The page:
The first in a series of videos we produced for the UCLA Extension Writers Program to accompany their new books on television and screenwriting, Cut to the Chase and Inside the Room.

There will be 17 more videos from various chapter authors released over the next several weeks.


Flipboard Mobile Magazine App now allows users to create their own magazines

I saw an announcement today from Flipboard, that their latest version for iOS devices (iPhone, iPad, iPod Touch) now allowed users to curate their own magazines and make them available for other Flipboard users. This is accomplished through the a new content curation and search system in the app or via a web bookmarklet.

A complete description of this new feature can be found in this blog post on the Flipboard site: 

To test out the new features, I created magazines for each of my blogs and loaded the last several posts into them. Here are some screenshots from the iPhone version of the Flipboard app.

2013 03 26 19 46 35 2013 03 26 19 46 27

To use the Flipboard +FlipIt (Add to Magazine) bookmarklet, you first drag the bookmarklet to your Bookmark Bar. Then load up the blog post or web page you wish to add to the magazine and click the bookmarklet. The screen below then allows you to create a new magazine, select an existing magazine and also share it to various social media sites.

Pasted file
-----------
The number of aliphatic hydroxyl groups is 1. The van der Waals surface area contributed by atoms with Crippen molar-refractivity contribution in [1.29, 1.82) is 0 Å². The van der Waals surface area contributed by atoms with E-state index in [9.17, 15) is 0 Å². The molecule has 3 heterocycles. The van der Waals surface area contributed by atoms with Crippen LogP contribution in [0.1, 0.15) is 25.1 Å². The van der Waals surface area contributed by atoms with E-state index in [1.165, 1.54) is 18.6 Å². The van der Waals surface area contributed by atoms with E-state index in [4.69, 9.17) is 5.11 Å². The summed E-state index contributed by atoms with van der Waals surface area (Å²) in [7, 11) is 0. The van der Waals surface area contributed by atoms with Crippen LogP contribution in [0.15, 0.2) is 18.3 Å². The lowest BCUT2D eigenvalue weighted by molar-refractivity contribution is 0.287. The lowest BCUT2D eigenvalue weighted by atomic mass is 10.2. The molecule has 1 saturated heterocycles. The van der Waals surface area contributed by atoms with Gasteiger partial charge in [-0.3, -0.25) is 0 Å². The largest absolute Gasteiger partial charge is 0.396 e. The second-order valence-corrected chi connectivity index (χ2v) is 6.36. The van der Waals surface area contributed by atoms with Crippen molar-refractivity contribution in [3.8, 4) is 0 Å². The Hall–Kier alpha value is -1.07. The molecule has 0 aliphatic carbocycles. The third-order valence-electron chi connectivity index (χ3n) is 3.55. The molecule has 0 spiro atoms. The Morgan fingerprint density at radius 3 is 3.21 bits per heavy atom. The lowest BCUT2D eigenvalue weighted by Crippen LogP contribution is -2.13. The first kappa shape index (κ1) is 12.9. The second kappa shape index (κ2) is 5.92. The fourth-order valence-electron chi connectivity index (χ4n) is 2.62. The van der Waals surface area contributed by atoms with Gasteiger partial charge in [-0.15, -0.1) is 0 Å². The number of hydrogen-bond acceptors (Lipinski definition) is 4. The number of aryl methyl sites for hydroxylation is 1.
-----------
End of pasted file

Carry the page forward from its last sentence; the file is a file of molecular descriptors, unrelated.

Flipboard bookmarklet

One complaint on the publisher side is that Flipboard users cannot easily discover and add these new magazines to their Flipboard. They must do a search on the name or author of the magazine and then add it from there. I think a one-touch solution would be better for both the publisher and the end user.

Subscribed 30: Tod Maffin: Making the Digital World Human Again

Subscribed is my series highlighting the Podcasts, YouTube Channels and Blogs that I follow on a daily basis. Check out this entry, and past entries, for some great New Media Content — Douglas

Tod maffin

Tod Maffin: Making the Digital World Human Again